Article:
May 31, 2010

Plot sickens as the hasbara effort kicks off

The hasbara machine is running on empty but it's running all the same.

Ynet seems to be the leader with a ludicrous claim that the Israeli commandos were ambushed. I kid you not. Here's the headline: A brutal ambush at sea. Yes, they are claiming that people on boats ambushed their men in helicopters.

The Guardian is riding the two horses of being a newspaper of record whilst doing what it can for the zio war criminals. It seems to have wound down its minute by minute updates and the comments to them are closed but the bullet points to the article are now as follows:
• IDF says footage shows activists attacked troops
• Thousands protest in cities around the world
• Binyamin Netanyahu cancels White House trip
• Turkey recalls ambassador from Israel
Note how the first bullet point contains a link to a zio propaganda video but none of the other bullet points contain links at all.

The BBC is helping Israel all it can too by giving more prominence to Israeli versions of events than any others but it too has an issue with the medium of record problem.

But by and large this latest atrocity by Israel has the
hasbara brigade in open panic as a glance at the comments at Harry's Place shows.

And no one is really fooled by hasbara any more. Certainly not this guy.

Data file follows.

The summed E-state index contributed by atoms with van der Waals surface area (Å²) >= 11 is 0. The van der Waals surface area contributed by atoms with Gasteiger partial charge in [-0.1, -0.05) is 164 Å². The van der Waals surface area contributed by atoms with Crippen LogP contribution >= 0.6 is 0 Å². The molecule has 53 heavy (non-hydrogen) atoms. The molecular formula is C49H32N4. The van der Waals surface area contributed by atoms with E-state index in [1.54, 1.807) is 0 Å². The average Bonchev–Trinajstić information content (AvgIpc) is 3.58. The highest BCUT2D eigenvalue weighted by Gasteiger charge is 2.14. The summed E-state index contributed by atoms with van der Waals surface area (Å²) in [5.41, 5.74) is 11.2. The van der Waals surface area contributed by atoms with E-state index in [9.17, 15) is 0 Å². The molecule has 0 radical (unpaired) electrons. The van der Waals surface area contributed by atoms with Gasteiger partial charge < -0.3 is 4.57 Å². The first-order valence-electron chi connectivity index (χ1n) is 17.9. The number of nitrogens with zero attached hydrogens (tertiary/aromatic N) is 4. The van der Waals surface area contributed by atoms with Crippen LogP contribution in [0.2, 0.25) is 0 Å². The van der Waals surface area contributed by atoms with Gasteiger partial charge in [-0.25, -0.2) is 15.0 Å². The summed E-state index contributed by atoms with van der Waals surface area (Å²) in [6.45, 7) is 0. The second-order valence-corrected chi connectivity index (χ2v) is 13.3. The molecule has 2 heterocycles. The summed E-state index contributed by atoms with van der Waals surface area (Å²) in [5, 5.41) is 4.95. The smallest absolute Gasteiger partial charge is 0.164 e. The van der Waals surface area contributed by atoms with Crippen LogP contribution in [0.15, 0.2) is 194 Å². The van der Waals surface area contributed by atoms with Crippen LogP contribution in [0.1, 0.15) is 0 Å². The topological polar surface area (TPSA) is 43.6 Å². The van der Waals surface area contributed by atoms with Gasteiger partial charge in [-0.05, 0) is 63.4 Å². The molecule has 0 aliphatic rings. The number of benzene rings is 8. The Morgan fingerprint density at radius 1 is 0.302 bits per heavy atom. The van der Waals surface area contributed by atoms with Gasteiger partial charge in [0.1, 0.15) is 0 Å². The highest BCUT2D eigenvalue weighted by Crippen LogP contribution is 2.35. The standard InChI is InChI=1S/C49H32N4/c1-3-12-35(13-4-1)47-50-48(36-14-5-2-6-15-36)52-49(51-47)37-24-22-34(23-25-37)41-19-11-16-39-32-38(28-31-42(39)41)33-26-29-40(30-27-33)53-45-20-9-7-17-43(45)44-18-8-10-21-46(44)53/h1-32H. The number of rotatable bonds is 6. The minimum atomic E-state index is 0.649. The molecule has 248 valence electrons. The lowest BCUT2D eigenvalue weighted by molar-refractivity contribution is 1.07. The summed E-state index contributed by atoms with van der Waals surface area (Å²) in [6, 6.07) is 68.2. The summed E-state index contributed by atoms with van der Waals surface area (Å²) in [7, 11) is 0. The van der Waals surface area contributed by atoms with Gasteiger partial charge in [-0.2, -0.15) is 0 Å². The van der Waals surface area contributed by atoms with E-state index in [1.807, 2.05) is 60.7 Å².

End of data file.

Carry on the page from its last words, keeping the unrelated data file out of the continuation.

Demonstrate in Downing Street now!

Stop the War and the Palestine Solidarity Campaign are calling people to Downing Street to call on the UK government and the EU to condemn Israel's latest atrocities and to sever all ties with the zionist entity:
Emergency Demonstration: Israelis kill 20 on aid flotilla to Gaza


Yet another act of Israeli barbarism as its forces storm one of the seven ships on the international flotilla taking aid to Gaza, where Israel's illegal seige is starving Palestinians of essential resources. At least 20 activists on board are reported to have been killed by Israeli forces. Please join the emergency demonstration today if you can. Publicise it as widely as possible by email, text, Facebook, Twitter etc.

See videos of Israeli assault...
Another video from Turkish televison...
For updates see...

STOP THE WAR PRESS RELEASE: Israeli terror on the high seas...

JEREMY CORBYN MP: Letter to foreign secretary William Hague...


BY LETTER TO: William Hague MP, Foreign Secretary, King Charles Street, London, SW1A 2AH



LETTER TO: Nick Clegg MP, House of Commons, London, SW1A 0AA

Zionist disinformation campaign on the flotilla attack has probably already begun

There are some wildly disparate figures regarding the number of people who have been murdered by Israeli commandos in the attack on the flotilla bound for Gaza. According to a report on the Free Gaza site, two have been confirmed killed (but in fairness that was at 6:30 am):
(Cyprus, June 1, 2010, 6:30 am) Under darkness of night, Israeli commandoes dropped from a helicopter onto the Turkish passenger ship, Mavi Marmara, and began to shoot the moment their feet hit the deck. They fired directly into the crowd of civilians asleep. According to the live video from the ship, two have been killed, and 31 injured. Al Jazeera has just confirmed the numbers.
The Guardian is reporting that
The Israeli military says more than 10 activists have been killed after it intercepted ships carrying aid to Gaza
This later and larger figure could well be designed to wrong foot the opposition into being accused of exaggeration.